Please forgive me while I interrupt you for a few minutes
A recent blog post from my friend Asi has inspired me to speak out against some of the propaganda spouted by digital agencies. Over the last few years I’ve been hearing digital people declaring “Interruptive advertising is dead! The future is all about brand engagement!”. They would say it to all of their clients. They would say it to their staff. And they’d say it to each other like some life affirming declaration of victory. The future was surely theirs!
As someone with an above-the-line heritage, this always rankled with me slightly. I could see the sense in it but it just seemed too grand and sweeping a statement. The ‘interruptive’ route is still the best option for a lot of brands. There are some brands you actually don’t want to engage with. And – to be blunt – I’ve never encountered anything quite as f&^%ing annoyingly interruptive as an expandable banner, an overlay or a pop-up.
You see, I think this interruption issue is a bit of a red herring. As Asi points out, there are good interruptions and bad interruptions. It’s a phone call from a friend versus an automated call from a double glazing company. Or your best mate turning up at your door with a big homemade cake versus a couple of Mormons trying to save your soul. It’s all about how much of an emotional reward you get out of the interruption, surely.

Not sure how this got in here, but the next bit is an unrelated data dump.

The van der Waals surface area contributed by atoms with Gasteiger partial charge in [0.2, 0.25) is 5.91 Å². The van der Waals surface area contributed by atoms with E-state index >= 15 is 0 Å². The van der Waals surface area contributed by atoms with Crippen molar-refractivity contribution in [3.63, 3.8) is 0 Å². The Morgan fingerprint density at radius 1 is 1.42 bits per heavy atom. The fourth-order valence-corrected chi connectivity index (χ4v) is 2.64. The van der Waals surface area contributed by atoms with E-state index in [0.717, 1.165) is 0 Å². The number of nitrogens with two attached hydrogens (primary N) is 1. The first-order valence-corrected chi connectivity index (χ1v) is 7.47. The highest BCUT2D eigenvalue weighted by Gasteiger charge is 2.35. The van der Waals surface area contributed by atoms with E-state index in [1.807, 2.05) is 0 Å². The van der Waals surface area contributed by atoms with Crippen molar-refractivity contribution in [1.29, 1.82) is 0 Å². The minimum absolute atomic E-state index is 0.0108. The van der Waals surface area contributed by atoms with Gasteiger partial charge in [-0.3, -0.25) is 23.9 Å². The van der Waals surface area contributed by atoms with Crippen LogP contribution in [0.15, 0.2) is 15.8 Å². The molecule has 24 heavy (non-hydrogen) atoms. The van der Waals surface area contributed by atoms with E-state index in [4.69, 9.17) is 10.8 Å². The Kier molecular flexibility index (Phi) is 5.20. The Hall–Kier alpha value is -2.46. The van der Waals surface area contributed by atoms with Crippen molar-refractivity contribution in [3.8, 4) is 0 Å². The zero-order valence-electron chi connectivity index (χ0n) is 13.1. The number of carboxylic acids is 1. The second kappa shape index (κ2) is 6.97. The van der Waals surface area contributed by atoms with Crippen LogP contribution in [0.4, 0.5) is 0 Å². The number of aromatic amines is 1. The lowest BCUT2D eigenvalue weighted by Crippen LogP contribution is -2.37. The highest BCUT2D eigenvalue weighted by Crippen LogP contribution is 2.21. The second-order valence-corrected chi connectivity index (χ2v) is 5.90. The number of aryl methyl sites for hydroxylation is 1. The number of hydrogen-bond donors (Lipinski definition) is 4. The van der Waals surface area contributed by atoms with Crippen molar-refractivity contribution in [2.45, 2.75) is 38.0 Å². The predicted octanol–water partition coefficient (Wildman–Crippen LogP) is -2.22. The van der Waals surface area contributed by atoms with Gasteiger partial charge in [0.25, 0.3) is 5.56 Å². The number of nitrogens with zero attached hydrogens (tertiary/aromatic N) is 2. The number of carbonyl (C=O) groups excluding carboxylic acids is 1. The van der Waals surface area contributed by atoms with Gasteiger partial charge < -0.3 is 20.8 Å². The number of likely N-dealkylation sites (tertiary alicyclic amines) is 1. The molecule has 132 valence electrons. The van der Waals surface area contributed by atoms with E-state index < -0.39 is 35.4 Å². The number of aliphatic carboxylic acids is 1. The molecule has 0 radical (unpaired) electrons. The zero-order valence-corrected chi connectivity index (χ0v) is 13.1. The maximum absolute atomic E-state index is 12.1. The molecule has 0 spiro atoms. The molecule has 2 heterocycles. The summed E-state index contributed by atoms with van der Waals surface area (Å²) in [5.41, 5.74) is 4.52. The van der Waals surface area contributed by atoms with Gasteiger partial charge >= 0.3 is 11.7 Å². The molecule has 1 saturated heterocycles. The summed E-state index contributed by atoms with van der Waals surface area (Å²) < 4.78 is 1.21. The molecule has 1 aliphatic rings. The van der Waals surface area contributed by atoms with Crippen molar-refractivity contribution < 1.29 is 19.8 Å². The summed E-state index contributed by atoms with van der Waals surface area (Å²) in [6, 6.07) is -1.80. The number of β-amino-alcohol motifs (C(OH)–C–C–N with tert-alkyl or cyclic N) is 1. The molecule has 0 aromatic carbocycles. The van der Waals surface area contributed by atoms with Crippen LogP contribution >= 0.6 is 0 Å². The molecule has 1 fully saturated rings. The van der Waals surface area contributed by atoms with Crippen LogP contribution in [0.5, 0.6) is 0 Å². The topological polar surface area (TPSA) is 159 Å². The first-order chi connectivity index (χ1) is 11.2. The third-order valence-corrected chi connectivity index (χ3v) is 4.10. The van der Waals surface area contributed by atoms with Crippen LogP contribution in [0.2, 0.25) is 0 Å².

And moving onto the other side of the argument, why do digital people think they are the only ones capable of doing engagement? Lots of traditional advertising over the years has been incredibly engaging. I remember imitating the Smash robots in the playground at school. I remember doing the ‘phut phut phut’ noises of a coffee percolator just like the TV ad. I remember schoolkids perforating eardrums when they ‘Tangoed‘ each other. All of these are perfect examples of brand engagement. That’s what happens when marketing activity gets into people’s minds and becomes part of our culture.
Please, my digital friends, stop seeing this as an ‘us and them’ situation. It’s not like that now. It’s about doing great work that’s rewarding for the right audience. And picking the right media to put it. Sometimes that’s online and sometimes it just happens to be a TV ad.
Now let’s shake hands and play nicely.
What do you think? Please interrupt me with your thoughts.